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Tweetmeme Adds Analytics To Make Sense Of Twitter Links

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As Twitter grows, with an estimated 50 million+ live accounts, it is increasingly becoming an important source of traffic for many Websites. But getting a handle on how much traffic it is actually delivering, where it is coming from, and the viral nature of that traffic is a real challenge. Today, “social media experts” everywhere can rejoice because Tweetmeme is launching Tweetmeme Analytics, which offers a full dashboard showing how many times a link has been tweeted, retweeted, and clicked on by which Twitter users, in what cities, and from which referring sites and URL shorteners.

Tweetmeme already tracks a lot of this data for the most retweeted links, which is what it uses to determine the hottest stories on Twitter. It also gets a lot of data from its retweet buttons, which are popular on blogs like ours (see above, and click it!).

The Analytics service will be part of a new My Tweetmeme tab on the main site. (In the future, users will be able to create their own channels on Tweetmeme on this tab as well). When you click on Analytics, you enter the Website URL you want to analyze. It then shows the most recent posts or articles for that site. You have to pick a link to build a report around it, which takes a few minutes, but the reports are kind of useless unless they contain the most up to the minute data. Still, if you want to create a lot of reports, you have to schedule them, which is a bit of a drawback.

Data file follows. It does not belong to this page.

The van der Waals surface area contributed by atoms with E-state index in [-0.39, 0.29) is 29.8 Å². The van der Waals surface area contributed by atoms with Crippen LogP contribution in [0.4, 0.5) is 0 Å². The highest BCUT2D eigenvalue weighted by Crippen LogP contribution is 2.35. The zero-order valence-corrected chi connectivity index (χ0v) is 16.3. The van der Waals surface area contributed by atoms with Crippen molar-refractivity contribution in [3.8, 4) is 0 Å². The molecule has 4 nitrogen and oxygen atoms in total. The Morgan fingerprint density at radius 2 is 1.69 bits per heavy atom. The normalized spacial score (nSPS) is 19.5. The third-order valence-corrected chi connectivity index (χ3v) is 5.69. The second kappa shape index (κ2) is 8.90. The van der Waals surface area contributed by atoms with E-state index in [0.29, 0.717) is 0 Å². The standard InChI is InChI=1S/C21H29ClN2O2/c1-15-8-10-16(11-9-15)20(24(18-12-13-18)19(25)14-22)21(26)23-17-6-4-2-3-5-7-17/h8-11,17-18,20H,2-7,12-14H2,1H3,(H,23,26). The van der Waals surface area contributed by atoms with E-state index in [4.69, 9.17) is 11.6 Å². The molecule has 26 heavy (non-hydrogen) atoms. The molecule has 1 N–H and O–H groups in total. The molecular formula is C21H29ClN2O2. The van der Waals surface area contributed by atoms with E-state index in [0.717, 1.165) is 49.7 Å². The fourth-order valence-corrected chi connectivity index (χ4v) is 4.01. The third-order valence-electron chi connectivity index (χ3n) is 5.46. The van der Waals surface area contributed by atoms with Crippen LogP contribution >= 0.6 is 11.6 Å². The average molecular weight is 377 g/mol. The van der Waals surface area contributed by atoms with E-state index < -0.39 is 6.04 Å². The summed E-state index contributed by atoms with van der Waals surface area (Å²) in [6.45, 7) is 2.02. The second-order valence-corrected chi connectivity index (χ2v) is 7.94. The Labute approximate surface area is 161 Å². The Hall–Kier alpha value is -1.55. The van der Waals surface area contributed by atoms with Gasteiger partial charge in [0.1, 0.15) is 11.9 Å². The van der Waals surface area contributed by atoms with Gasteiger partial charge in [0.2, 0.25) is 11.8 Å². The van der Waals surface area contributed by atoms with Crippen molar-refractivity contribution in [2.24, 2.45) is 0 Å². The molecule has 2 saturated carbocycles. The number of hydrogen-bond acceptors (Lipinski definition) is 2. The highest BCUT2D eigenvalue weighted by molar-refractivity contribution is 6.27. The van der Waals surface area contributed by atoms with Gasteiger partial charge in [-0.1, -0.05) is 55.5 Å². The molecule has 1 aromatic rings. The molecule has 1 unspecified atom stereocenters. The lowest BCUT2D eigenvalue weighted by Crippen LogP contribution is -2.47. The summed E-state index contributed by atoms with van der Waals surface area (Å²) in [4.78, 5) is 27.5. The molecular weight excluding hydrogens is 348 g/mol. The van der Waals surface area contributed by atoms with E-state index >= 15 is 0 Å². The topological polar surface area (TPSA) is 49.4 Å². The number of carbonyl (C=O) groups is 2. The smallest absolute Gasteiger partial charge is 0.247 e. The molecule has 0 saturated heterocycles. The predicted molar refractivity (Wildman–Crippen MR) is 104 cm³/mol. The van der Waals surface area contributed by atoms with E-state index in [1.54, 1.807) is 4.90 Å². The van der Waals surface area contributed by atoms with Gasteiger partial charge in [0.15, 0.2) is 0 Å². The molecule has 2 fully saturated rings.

Once the report is created, you can dive down into data about tweets, retweets, clicks, domians, users, and locations. I’ve created a few reports for TechCrunch links and the charts are a real real eye-opener because no matter what the link, there is always a spike and then it trails off real fast. If you want to keep something alive on Twitter, you have to keep tweeting it out repeatedly. Of course, that will annoy your followers and you may lose them.

So maybe you might want to target your most influential followers instead, which Tweetmeme helps you figure out as well. For every link, it lists the most influential users who posted the link, along with the number of resulting retweets from that user. You can even drill down to see each user’s retweet tree.

Social media experts are going to love this because it will give them something to do and maybe charge their clients extra for, which is why Tweetmeme is charging for access to the Analytics. After a one-month free trial, Analytics will cost $50 per month per domain or $500 per month for an unlimited number of domains. Thus, Tweetmeme joins startups like bit.ly in the belief that there is money to be made in all of this Twitter data.

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